HEALTH MATTERS I Global harming iritofamerica
Adobe advocates of certain interventions to tackle this issue. Previous public health wins such as banning smoking in public places are sources of optimism that public attitudes on health issues can change quickly, and with excellent evidence and advocacy, it is possible to reshape the public debate around climate change and health. The NHS struggles against an economic sys tem in which the full costs of climate change are not paid for by those who are responsible for the problem. These externalities need to be internalised, through eliminating subsidies to fossil fuels and introducing carbon pricing. There is a need for NHS trusts to identify ways in w hich success stories on climate-health initiatives can be shared, as well as the lessons from the work of the Sustainable Development Unit in the NHS (www.sduhealth.org. uk), which has had success in reducing the health sector’s greenhouse gas emissions despite rising activity. Outside of the remit of the NHS, public secto r interventions such as improving access to public green spaces can have significant benefits for health, while also tackling environmental issues such as air pollution and climate change. Environmental issues are synergistic in nature . Every time a field is mechanically tilled, 1% of the topsoil is lost. Accordingly, the impacts of climate change on agriculture and food yields also interact with the effects of soil erosion. Moreover, soil erosion is a driver of deforestation, which in turn impacts on climate change. Similarly, aquifer depletion due to intensive agriculture heightens our vulnerability to climate change’s effects on water resilience. The incentives in the agricultural system are perv erse, as they push towards the intensification of agriculture, leading to harm to biodiversity. Improving women’s rights, their access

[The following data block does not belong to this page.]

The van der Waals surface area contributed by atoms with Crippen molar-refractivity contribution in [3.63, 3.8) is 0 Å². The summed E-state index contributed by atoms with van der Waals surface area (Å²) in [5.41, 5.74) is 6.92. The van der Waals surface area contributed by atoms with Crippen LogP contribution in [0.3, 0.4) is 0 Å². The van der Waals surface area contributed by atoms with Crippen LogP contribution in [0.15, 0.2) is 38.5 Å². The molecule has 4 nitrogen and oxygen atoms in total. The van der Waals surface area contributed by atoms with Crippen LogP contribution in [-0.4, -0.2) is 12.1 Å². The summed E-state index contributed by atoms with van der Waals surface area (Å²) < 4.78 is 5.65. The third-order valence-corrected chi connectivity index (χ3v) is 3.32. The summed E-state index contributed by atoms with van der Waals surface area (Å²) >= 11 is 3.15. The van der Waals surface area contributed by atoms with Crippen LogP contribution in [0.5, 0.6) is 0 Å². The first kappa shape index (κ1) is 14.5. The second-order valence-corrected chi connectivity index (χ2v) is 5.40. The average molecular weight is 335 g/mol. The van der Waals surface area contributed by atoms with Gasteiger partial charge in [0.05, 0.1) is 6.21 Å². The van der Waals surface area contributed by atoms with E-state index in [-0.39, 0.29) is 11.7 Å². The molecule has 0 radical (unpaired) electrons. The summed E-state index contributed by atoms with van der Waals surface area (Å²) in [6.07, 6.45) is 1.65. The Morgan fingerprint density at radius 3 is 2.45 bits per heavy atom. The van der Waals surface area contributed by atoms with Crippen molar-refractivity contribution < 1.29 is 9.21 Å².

Action on climate change can bring about dividends for public health.
adaptation; and only just over 1 in 3 countries have reported implementing activities to increase the climate resilience of their health infrastructure. Professor Sir Andy Haines spoke on the topic of mitigation actions and health co-benefits Mitigating climate change benefits health. For example, air pollution is a global health crisis. Some 71% of the 2971 cities in the World Health Organisation (WHO)’s database, and 87% of a random sample of cities do not satisfy WHO annual fine particulate matter exposure recommendations. The energy sector is the single largest source of humanmade air pollution, producing 85% of particulate matter. Progress on this so-called ‘coal phase-out’ has tangible benefits for air quality globally, and between 2016 and 2017, the amount of additional coal capacity planned for construction halved. Similarly, sustainable travel uptake, such as walking and cycling, can mitigate climate change, while encouraging healthier lifestyles and improving air quality. In these ways, mitigation tackles climate change and reduces the harm to health from air pollution.
Food and agriculture is also a sizeable contributor to climate change. The average dietary CO2 emissions per person in the UK are 5.6 kg per day—but if w e ate according to the WHO’s nutritional guidelines, this would fall by 17%. The dietary changes would also save almost 7 million life years over 30 years, mainly due to reductions in coronary heart disease, equivalent to an increase in life expectancy of just over 6 months. The audience and panellists reflected on the following themes:
The NHS is too financially challenged to have c limate change as one of its top concerns. On the frontline, however, NHS staff and health can serve as key
“Sustainable travel uptake, such as walking and cycling, can mitigate climate change, while encouraging healthier lifestyles and improving air quality. In these ways, mitigation tackles climate change and reduces the harm to health from air pollution”
May 2018 Vol 12 No 5 British Journal of Healthcare Assistants